Barry's Coilguns


In coilgun design, all decisions are based on the projectile’s characteristics. This must be chosen first; all subsequent choices are made from this.


Some key points in choosing a projectile:

Example projectile in a coke can
  • Headless: allows smaller-diameter firing tube.
  • Low mass: permits higher velocity from F=ma (or a = F/m).
  • Pre-formed: saves fabrication time and effort.
  • Inexpensive: allows disposable, low-cost projectiles. Note that this is at the expense of velocity. That is, a special projectile made of high-permeability laminated iron may have better speed due to increased magnetization and reduced eddy currents.

Nails and “finishing nails” are nearly an ideal choice for hobbyists and their magnetic characteristics will work fine. However, information is not available on their magnetization curve or their magnetic saturation limits. The lack of data will make it difficult to create an accurate computer model but we can do a great deal of testing without any modeling.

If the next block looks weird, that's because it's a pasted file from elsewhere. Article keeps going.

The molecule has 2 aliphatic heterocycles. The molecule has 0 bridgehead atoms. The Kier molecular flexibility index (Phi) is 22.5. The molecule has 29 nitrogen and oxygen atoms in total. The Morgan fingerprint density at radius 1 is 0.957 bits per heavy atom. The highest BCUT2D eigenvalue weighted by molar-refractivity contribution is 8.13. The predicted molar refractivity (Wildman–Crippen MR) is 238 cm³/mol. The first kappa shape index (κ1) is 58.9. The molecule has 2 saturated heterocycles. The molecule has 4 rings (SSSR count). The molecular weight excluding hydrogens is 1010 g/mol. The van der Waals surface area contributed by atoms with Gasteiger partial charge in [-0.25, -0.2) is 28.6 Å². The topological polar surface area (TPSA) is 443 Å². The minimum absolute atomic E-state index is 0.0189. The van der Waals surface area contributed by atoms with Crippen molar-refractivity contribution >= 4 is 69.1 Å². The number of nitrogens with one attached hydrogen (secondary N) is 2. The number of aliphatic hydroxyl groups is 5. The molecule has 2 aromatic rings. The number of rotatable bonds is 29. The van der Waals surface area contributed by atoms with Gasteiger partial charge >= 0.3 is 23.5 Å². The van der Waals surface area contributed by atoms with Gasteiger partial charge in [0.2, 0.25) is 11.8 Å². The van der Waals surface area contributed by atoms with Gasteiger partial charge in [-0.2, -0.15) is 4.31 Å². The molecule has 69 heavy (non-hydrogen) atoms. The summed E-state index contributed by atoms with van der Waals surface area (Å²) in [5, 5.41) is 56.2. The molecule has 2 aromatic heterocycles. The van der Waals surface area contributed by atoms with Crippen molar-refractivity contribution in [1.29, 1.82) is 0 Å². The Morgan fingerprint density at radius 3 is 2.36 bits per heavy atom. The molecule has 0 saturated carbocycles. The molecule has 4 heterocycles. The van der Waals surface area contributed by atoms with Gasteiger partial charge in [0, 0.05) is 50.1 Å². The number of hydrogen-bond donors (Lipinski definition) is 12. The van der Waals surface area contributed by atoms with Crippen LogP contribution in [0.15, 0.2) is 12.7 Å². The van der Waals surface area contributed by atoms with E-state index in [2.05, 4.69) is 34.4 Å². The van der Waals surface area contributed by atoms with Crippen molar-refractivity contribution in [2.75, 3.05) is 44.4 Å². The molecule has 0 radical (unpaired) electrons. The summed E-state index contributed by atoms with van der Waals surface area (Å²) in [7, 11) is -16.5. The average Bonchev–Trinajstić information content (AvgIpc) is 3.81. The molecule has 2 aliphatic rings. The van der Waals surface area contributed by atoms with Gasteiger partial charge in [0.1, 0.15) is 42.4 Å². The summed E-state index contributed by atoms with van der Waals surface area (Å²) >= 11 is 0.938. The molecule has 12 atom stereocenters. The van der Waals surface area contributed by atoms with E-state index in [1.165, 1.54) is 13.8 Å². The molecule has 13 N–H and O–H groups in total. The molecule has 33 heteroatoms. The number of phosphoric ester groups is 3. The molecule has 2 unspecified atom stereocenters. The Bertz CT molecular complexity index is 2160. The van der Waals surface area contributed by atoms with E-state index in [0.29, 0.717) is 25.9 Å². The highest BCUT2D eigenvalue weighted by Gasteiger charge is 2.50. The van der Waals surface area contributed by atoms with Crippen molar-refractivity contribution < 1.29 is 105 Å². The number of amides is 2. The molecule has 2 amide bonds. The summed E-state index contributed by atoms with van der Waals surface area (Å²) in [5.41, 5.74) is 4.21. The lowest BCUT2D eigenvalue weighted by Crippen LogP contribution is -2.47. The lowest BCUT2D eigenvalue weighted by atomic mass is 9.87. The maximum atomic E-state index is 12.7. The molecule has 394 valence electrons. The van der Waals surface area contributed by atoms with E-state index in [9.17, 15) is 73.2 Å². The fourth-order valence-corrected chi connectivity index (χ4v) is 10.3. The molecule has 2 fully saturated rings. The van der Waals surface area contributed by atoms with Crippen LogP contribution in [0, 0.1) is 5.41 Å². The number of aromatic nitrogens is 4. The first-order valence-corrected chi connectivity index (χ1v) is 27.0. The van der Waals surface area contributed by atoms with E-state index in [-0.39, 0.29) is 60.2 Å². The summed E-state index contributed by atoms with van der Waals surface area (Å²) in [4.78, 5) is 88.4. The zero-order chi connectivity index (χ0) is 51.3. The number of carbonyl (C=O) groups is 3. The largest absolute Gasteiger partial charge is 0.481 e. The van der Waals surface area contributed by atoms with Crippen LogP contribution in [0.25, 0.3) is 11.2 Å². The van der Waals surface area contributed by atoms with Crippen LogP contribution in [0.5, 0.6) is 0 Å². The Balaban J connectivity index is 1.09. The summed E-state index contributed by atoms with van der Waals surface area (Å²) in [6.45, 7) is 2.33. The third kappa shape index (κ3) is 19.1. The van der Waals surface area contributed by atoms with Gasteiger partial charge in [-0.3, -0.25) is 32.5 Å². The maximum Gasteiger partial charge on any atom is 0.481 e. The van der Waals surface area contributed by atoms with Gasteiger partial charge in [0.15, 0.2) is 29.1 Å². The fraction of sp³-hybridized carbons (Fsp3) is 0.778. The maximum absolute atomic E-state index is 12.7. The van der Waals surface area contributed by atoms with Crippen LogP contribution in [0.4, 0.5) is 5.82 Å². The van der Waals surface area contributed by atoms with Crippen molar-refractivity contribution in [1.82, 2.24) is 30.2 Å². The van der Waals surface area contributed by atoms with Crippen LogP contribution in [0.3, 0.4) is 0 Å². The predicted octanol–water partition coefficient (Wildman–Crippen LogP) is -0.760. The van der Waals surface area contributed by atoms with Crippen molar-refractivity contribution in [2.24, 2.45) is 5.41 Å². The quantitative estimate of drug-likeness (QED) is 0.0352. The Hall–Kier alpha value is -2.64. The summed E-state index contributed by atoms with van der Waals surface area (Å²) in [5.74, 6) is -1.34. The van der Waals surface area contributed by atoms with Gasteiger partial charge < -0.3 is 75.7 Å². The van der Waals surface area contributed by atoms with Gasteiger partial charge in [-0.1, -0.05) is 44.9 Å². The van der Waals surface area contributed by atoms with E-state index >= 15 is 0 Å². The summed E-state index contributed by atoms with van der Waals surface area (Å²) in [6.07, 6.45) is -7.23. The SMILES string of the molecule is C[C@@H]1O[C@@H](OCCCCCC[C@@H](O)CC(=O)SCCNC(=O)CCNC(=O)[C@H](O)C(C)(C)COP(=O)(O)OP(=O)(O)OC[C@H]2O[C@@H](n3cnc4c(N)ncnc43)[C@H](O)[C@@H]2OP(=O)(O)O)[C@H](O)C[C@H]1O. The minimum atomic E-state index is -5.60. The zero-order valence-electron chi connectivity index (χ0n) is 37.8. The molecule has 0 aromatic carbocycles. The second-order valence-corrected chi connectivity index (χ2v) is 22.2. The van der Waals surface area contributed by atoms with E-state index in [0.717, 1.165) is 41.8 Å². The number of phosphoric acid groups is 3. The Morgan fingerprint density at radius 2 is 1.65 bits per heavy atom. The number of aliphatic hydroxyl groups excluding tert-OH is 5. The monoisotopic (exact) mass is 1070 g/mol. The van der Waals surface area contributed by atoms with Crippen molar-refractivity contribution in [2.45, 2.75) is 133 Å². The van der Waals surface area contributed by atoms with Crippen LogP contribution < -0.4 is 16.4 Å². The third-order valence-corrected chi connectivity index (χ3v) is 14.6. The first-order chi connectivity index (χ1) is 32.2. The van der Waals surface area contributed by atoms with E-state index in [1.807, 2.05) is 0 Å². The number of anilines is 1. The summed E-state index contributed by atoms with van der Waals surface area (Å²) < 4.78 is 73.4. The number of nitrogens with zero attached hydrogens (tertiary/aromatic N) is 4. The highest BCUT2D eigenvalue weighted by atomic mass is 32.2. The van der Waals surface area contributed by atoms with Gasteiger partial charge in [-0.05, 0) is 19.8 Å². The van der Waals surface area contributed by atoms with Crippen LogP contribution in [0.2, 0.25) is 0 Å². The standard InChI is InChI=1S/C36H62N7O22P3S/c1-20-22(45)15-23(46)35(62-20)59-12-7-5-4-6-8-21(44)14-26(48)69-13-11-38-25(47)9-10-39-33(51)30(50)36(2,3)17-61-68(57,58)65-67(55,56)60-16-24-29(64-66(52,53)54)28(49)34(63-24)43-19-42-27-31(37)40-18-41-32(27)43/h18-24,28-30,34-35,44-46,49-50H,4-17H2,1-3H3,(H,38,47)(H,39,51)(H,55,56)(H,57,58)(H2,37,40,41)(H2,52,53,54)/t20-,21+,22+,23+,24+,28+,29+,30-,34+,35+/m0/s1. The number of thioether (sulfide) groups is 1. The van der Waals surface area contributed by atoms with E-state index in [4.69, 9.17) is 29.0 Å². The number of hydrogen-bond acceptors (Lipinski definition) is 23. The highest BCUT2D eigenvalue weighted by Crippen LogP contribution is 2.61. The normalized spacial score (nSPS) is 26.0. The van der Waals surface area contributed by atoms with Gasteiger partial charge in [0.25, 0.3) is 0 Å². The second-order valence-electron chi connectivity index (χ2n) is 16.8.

The image below shows the nails chosen for this coilgun, labelled in order of increasing mass.

Close-up scan of the nails chosen for the Mark 4 coilgun.

Projectile Mass

The average mass of projectiles in grams was measured on a kitchen scale by weighing the approximately one-pound boxes and dividing by the number of nails.

Ref Description Mass
3.5” finishing nail 4.301 g
26mm cut galvanized casing 2.8 g (est)
2.5” finishing nail 2.163 g
2” finishing nail 1.464 g
1.75” T-head DA-type angled 0.8722 g
1.5” finishing nail 0.7345 g
1.25” 16-gauge T-head 0.4421 g

3.5" Projectile Size (A)

The figure below shows the exact dimensions of a typical nail. Although we have not done so, this will be helpful in creating a FEM (finite element magnetics) model.

Dimensions of a 3.5 inch nail

2.5" Projectile Size (C)

Dimensions of a 2.5 inch nail


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